Meaning of Lagrange multiplier always being 0?

I'm optimizing a family of objectives over $x_1,\ldots,x_n$ with a single constraint that $x$'s add up to $1$, and when using method of Lagrange multipliers, the single multiplier always ends up $0$ for members of this family... does this tell us anything interesting about these objectives?

Edit: the answer was -- it means the constraint it inactive, ie, removing the constraint doesn't change the answer of optimization problem

• It seems that the constraints are always satisfied. Can you post the formulation of your problem? – Tom Stephens Aug 10 '10 at 2:46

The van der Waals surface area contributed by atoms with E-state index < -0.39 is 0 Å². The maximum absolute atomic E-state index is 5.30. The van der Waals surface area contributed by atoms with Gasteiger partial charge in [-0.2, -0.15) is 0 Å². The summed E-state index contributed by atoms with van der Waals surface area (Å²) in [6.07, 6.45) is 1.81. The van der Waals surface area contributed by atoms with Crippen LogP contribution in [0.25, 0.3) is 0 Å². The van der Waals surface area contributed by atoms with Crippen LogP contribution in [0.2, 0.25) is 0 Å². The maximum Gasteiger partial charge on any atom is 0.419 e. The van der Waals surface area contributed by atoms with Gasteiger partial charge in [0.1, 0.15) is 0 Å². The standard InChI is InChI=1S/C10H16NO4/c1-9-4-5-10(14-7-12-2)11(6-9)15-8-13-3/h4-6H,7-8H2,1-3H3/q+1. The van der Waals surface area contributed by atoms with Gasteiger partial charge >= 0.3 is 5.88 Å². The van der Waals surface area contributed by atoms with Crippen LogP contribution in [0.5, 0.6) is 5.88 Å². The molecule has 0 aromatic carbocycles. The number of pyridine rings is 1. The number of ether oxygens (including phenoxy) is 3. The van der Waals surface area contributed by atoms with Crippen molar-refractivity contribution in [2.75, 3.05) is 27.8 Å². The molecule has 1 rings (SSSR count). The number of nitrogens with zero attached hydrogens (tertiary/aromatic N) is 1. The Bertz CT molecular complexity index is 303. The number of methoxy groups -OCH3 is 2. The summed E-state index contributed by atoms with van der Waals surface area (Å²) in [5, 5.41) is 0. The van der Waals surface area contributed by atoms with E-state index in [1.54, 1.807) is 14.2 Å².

• One more thing... are you solving this numerically? Your algorithm may be choosing $q$'s satisfying the conservation constraint that $\sum q_i = 1$. – Tom Stephens Aug 10 '10 at 2:59

One of two things that I can think of are happening here. The global minimum (or max, whatever your goal is here) of your function may actually lie within the simplex defined by $\sum_{i=1}^{4} q_{i} = 1$. In this case your algorithm is finding the correct solution and the constraint is trivially satisfied. (Consider minimizing $x^2+y^2$ constrained to the line $x = 0$, so the Lagrange formulation is $L(x,y,\nu) = x^2 + y^2 + \nu x$. Solving $\nabla L=0$ demands that $\nu=0$. )